There's a certain young person by the name of Lee, a permanent resident happy to go home to America, never to set foot on S'pore soil again. He's so proud to be American, so different from the rest of us, and yet, the nature of his complaints are so Singaporean, I think we brainwashed him better than he thought. It's pitiful.
His first anecdote about life in S'pore is about his trauma at being forced to sing our National Anthem. Like the rest of our students don't go through this experience? Getting them to sing early in the morning is like pulling teeth but we go through the ritual anyway. So what does he do to cope? He opens his mouth but doesn't say the words.
His response tells us a lot about his discomfort living here. He sings the anthem, but not really. He doesn't believe in it, he doesn't engage in it, he doesn't live it, and guess what? The consequence is, he feels left out, apart, alone. No wonder he's not happy. It's like what he's doing in his blog entry: mouthing off, but the words aren't actually coming out.
So he's pissed off at having to serve NS. What? Just because he's American born means he's exempt from serving community time for the community he's living in? After all, he admits he has a S'porean IC, so regardless of whatever has been written as his "Place of Birth", what matters more is, what's his current address?
The rest of his complaints are so familiar to us. We hear them in taxis, kopitiams and mahjong tables until they've become almost a part of our (apparently) non-existant culture. He complains about our govt, the poor standard of the Opposition in politics, the poor standard of spoken Mandarin... he's so at home with us whether he wants to admit it or not.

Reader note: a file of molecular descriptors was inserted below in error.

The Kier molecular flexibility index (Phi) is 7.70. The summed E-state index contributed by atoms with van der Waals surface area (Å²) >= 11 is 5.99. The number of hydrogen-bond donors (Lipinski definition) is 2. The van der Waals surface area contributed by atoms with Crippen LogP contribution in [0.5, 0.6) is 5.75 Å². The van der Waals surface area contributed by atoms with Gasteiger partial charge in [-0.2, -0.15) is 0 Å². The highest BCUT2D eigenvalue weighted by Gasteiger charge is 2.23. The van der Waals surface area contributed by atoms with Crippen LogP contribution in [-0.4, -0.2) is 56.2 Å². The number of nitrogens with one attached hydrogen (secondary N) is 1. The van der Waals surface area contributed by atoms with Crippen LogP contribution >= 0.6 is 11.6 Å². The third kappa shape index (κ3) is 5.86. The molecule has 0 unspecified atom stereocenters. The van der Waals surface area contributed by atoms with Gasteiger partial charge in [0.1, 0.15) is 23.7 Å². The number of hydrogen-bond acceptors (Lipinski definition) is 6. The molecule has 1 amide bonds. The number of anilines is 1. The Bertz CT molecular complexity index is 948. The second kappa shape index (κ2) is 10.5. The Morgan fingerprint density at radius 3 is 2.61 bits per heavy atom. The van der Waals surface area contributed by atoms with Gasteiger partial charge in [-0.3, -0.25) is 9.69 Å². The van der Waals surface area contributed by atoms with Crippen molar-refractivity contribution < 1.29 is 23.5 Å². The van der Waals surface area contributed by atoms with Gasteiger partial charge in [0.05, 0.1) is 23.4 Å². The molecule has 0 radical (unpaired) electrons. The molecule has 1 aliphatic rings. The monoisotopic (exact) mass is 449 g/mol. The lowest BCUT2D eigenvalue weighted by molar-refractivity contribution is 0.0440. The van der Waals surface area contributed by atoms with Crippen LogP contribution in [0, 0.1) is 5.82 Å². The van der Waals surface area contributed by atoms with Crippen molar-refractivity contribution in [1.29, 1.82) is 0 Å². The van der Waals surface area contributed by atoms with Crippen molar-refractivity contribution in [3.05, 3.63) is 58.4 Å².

Ironically, he signs off as being from the "land of the free and the home of the brave." That's a bit of an insult to the US Marines actually facing life and death situations in Afghanistan and Iraq, and elsewhere around the world. It smacks George Washington in the face, whose citizen militia won American freedom. How brave can he be if he can't even take our NS training?
And he knows nothing about what being free means. According to John F Kennedy, "The cost of freedom is always high, but Americans have always paid it. And one path we shall never choose, and that is the path of surrender, or submission." With his eyes always on the escape hatch -- going home to America -- our friend, Lee, looks like he can't wait to wave the white flag and retreat to what he thinks his home is.
Honestly, I'm no big patriot. I just think that with his attitude, Lee will never be able to call any place "home", whether here, or the US of A.
Oh, btw, his blog: http://leeeeeeeee.blogspot.com/2006/11/growing-up-in-singapore.html